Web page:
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    ABSTRACT: There is much evidence suggesting that trait anxiety is associated with impairments in the cognitive control of attention. Recent findings, though, have suggested that anxiety may also influence perception, conversely enhancing early information processing. The present study investigated this claim within a visual detection task. Participants searched for a target letter among a number of nontarget letters, varied to modulate the demands or load on perception, while also reporting whether an additional stimulus appeared on trials. Self-reported trait anxiety levels did not affect performance in the letter search task under any level of load. However, visual detection for the additional stimulus, as measured by d' sensitivity, was positively correlated with levels of anxiety regardless of the perceptual difficulty of the search task. These results suggest that trait vulnerability to anxiety is associated with improved visual detection, providing direct evidence that anxiety may modulate sensory processing. (PsycINFO Database Record (c) 2015 APA, all rights reserved).
    Emotion 08/2015; 15(4):477-483. DOI:10.1037/a0039449
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    ABSTRACT: The discovery of genetic variants associated with psychological traits deepens our knowledge about causes and consequences of individual differences. In psychology, the standard approach to identify these variants is the "candidate gene study." In a candidate gene study, a limited set of genetic variants is selected based on their hypothesized or known biological function, and these variants are tested for association with the psychological trait of interest. The successful replication of published candidate gene studies, however, is alarmingly scarce. In this article we describe the challenges to successfully identifying genetic associations, and review the candidate gene studies published in Emotion. We conclude that the implementation of 4 methodological guidelines developed by the Behavior Genetics Association for evaluating candidate gene studies will help to increase the credibility of candidate gene study findings. (PsycINFO Database Record (c) 2015 APA, all rights reserved).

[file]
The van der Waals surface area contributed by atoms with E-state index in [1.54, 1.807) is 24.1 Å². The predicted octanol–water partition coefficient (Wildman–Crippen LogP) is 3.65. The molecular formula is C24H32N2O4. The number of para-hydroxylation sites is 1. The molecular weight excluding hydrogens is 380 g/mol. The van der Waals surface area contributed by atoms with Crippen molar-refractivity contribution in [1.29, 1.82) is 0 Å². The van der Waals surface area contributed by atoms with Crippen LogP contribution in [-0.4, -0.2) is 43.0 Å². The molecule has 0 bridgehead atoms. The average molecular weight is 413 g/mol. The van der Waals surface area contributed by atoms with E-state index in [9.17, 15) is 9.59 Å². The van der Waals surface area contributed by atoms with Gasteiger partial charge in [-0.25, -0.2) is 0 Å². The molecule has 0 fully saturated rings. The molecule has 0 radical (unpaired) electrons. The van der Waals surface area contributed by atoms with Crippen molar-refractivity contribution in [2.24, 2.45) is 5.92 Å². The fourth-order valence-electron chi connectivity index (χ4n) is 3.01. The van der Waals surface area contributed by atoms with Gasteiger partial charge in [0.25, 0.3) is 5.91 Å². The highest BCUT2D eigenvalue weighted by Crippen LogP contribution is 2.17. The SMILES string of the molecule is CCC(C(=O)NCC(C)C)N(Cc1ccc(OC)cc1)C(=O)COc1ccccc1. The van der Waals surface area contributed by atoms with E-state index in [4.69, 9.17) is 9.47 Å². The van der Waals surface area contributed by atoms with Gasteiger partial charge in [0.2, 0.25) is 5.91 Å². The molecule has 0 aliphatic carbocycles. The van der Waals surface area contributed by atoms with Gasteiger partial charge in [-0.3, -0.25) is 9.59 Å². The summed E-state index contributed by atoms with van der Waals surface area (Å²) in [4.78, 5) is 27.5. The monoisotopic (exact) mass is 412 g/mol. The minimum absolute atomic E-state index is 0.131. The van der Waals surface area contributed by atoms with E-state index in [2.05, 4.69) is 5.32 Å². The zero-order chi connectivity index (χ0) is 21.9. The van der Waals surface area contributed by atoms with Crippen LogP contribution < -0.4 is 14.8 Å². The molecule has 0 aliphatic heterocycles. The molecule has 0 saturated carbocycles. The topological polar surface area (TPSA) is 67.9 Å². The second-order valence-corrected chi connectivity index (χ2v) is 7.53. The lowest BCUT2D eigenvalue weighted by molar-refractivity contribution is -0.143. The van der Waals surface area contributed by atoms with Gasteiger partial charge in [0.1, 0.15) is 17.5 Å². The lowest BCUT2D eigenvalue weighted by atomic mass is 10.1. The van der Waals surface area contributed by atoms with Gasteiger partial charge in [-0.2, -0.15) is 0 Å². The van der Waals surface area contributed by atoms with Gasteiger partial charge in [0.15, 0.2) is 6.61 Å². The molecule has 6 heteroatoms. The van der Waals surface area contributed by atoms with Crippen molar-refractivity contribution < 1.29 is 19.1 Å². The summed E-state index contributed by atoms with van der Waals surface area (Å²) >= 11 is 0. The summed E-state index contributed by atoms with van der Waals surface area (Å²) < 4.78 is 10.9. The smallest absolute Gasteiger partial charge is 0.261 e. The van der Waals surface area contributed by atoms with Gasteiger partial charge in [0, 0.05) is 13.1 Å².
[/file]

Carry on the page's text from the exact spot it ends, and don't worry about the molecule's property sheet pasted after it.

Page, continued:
Emotion 08/2015; 15(4):531-537. DOI:10.1037/emo0000076
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    ABSTRACT: Previous research has demonstrated that heightened ruminative disposition is characterized by an attentional bias to depressogenic information at 1,000-ms exposure durations. However, it is unknown whether this attentional bias reflects facilitated attentional engagement with depressogenic information, or impaired attentional disengagement from such information. The present study was designed to address this question. In keeping with recent theoretical proposals, our findings demonstrate that heightened ruminative disposition is associated only with impaired attentional disengagement from depressogenic information, and does not involve facilitated attentional engagement with such information. In addition to resolving this key issue, the present study provided converging support for the previous claim that rumination-linked attentional bias is specific to depressogenic information, and also lends weight to the contention that rumination-linked attentional bias may be evident only when controlled attentional processing is readily permitted by using stimulus exposure durations of 1,000 ms. We discuss the theoretical implications of these findings and highlight key issues for future research. (PsycINFO Database Record (c) 2015 APA, all rights reserved).